HHS Secretary Kathleen Sebelius Tells Journalists: Cover Health Disparities
In the middle of the week that is likely to determine the outcome for President Obama's health reform effort, HHS Secretary Kathleen Sebelius took time out from the fray on Thursday to talk to journalists about health disparities.
Speaking to 150 journalists and health advocates gathered in Washington, D.C. for a conference on health disparities sponsored by the National Association of Black Journalists, Sebelius noted that racial and ethnic disparities in health outcomes were integrally tied to disparities in access to care.
"There's no question that African Americans and HIspanics and Native Americans are often the victims of some of the disparate care that we find throughout this country," she said. "The single best way to reduce the disparities in health care in this country is to pass comprehensive health reform. There is no question that having access to health care would be a major step forward."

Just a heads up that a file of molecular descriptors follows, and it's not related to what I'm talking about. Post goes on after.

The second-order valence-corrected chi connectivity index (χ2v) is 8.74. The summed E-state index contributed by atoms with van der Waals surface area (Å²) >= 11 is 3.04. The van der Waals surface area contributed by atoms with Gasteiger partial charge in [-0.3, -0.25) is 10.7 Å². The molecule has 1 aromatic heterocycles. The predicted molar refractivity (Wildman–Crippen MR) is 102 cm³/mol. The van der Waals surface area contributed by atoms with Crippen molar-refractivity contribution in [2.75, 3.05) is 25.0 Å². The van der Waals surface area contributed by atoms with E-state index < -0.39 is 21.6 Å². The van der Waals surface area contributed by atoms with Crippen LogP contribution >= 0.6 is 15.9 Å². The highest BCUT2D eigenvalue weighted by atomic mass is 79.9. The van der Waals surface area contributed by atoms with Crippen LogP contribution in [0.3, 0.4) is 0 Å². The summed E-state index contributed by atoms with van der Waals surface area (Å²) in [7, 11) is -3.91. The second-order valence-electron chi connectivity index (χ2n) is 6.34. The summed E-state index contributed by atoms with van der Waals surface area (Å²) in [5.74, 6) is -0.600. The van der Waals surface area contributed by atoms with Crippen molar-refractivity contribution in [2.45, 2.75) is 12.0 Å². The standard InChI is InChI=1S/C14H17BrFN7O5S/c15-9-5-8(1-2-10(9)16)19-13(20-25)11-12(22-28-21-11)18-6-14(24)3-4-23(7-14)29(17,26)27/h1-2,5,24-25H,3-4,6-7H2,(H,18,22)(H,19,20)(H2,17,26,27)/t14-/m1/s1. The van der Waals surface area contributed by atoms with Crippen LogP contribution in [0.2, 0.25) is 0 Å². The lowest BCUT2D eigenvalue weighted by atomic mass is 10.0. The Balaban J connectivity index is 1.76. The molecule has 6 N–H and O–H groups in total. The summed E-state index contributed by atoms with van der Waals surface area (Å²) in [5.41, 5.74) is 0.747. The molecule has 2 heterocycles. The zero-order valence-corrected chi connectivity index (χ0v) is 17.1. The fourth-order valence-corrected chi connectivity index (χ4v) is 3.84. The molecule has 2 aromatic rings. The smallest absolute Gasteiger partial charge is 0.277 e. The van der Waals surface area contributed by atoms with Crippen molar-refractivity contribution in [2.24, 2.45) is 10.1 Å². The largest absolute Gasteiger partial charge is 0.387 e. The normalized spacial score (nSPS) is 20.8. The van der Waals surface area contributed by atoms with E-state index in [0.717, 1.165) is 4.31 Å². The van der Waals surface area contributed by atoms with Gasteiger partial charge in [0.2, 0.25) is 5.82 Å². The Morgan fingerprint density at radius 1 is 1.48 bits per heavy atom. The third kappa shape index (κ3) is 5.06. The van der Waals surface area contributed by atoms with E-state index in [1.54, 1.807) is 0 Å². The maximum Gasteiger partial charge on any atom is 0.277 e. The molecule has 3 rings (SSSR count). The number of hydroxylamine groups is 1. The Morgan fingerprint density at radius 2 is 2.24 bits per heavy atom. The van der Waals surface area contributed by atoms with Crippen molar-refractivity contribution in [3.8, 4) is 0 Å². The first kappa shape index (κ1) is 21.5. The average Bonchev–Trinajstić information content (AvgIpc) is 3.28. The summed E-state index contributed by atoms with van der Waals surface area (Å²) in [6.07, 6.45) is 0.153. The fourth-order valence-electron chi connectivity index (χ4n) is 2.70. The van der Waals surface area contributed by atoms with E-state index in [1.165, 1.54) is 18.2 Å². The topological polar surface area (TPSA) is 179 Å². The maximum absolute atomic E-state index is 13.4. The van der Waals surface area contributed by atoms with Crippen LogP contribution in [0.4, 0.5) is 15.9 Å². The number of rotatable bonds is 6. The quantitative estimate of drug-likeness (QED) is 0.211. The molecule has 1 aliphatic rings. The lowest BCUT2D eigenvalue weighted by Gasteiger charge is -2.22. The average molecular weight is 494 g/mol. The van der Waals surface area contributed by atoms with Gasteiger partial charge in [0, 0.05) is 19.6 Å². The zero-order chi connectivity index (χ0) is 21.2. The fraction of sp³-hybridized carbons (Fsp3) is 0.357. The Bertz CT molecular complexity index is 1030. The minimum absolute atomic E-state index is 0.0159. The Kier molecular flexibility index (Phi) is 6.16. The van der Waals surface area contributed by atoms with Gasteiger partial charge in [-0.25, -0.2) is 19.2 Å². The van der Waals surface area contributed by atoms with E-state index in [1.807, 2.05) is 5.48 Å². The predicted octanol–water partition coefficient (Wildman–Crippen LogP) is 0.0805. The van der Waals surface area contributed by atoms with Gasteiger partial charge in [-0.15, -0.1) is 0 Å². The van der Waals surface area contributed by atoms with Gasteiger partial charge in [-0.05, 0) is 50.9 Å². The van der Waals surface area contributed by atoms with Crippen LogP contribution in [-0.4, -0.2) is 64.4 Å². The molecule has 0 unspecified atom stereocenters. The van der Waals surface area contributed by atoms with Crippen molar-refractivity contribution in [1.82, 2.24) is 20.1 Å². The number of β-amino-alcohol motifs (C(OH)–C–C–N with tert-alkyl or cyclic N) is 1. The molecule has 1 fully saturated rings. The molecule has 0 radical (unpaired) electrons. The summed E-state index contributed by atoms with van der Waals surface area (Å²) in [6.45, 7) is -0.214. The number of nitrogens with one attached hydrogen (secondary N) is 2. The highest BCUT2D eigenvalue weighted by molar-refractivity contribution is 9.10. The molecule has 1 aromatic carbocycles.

Sebelius said that HHS would soon release a new report that will not just document health disparities, but include an action plan for reducing them. "This is not just one more study that's going to sit on the shelves," she pledged. "My commitment is we not only are going to release the plan, but we are going to implement the plan."
Sebelius touched briefly on several health-specific initiatives within the Obama administration, including First Lady Michelle Obama's effort to highlight the risks of childhood obesity and efforts within the Department of Agriculture to address the lack of access to fresh produce in many poor neighborhoods, a phenomenon known as "food deserts."
With one in three children either overweight or obese, a communitywide strategy is necessary to reduce the incidence, she said. "We've got to move on the kind of food that's served in schools," she said. "P.E. has to come back into school curriculums. We know that kids are not only healthier, but better students if they can run around during the course of the day."
She said that the Department of Agriculture estimates that 23 million Americans do not have a retail source of fresh produce within two miles of their homes. The department is currently mapping these food deserts to inform strategies to bring fresh produce to them, she said.